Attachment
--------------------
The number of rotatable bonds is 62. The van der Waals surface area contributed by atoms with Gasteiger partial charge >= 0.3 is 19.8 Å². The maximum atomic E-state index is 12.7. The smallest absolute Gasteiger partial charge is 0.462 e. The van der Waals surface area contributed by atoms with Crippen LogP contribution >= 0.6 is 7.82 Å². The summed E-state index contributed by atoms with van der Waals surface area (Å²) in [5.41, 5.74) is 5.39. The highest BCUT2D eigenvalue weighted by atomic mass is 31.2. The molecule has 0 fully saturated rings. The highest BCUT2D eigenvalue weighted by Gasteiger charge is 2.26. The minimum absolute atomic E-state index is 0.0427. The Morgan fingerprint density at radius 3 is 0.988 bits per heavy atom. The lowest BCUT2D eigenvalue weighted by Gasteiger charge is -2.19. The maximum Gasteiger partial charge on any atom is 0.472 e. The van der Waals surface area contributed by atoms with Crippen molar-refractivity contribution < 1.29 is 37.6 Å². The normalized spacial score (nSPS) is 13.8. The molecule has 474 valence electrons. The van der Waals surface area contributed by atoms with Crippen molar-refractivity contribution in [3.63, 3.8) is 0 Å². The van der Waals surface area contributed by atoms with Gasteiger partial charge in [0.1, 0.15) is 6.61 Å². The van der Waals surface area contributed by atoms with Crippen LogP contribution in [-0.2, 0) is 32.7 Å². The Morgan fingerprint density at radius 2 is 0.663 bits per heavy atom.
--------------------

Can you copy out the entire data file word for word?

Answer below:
The number of rotatable bonds is 62. The van der Waals surface area contributed by atoms with Gasteiger partial charge >= 0.3 is 19.8 Å². The maximum atomic E-state index is 12.7. The smallest absolute Gasteiger partial charge is 0.462 e. The van der Waals surface area contributed by atoms with Crippen LogP contribution >= 0.6 is 7.82 Å². The summed E-state index contributed by atoms with van der Waals surface area (Å²) in [5.41, 5.74) is 5.39. The highest BCUT2D eigenvalue weighted by atomic mass is 31.2. The molecule has 0 fully saturated rings. The highest BCUT2D eigenvalue weighted by Gasteiger charge is 2.26. The minimum absolute atomic E-state index is 0.0427. The Morgan fingerprint density at radius 3 is 0.988 bits per heavy atom. The lowest BCUT2D eigenvalue weighted by Gasteiger charge is -2.19. The maximum Gasteiger partial charge on any atom is 0.472 e. The van der Waals surface area contributed by atoms with Crippen molar-refractivity contribution < 1.29 is 37.6 Å². The normalized spacial score (nSPS) is 13.8. The molecule has 474 valence electrons. The van der Waals surface area contributed by atoms with Crippen molar-refractivity contribution in [3.63, 3.8) is 0 Å². The van der Waals surface area contributed by atoms with Gasteiger partial charge in [0.1, 0.15) is 6.61 Å². The van der Waals surface area contributed by atoms with Crippen LogP contribution in [-0.2, 0) is 32.7 Å². The Morgan fingerprint density at radius 2 is 0.663 bits per heavy atom.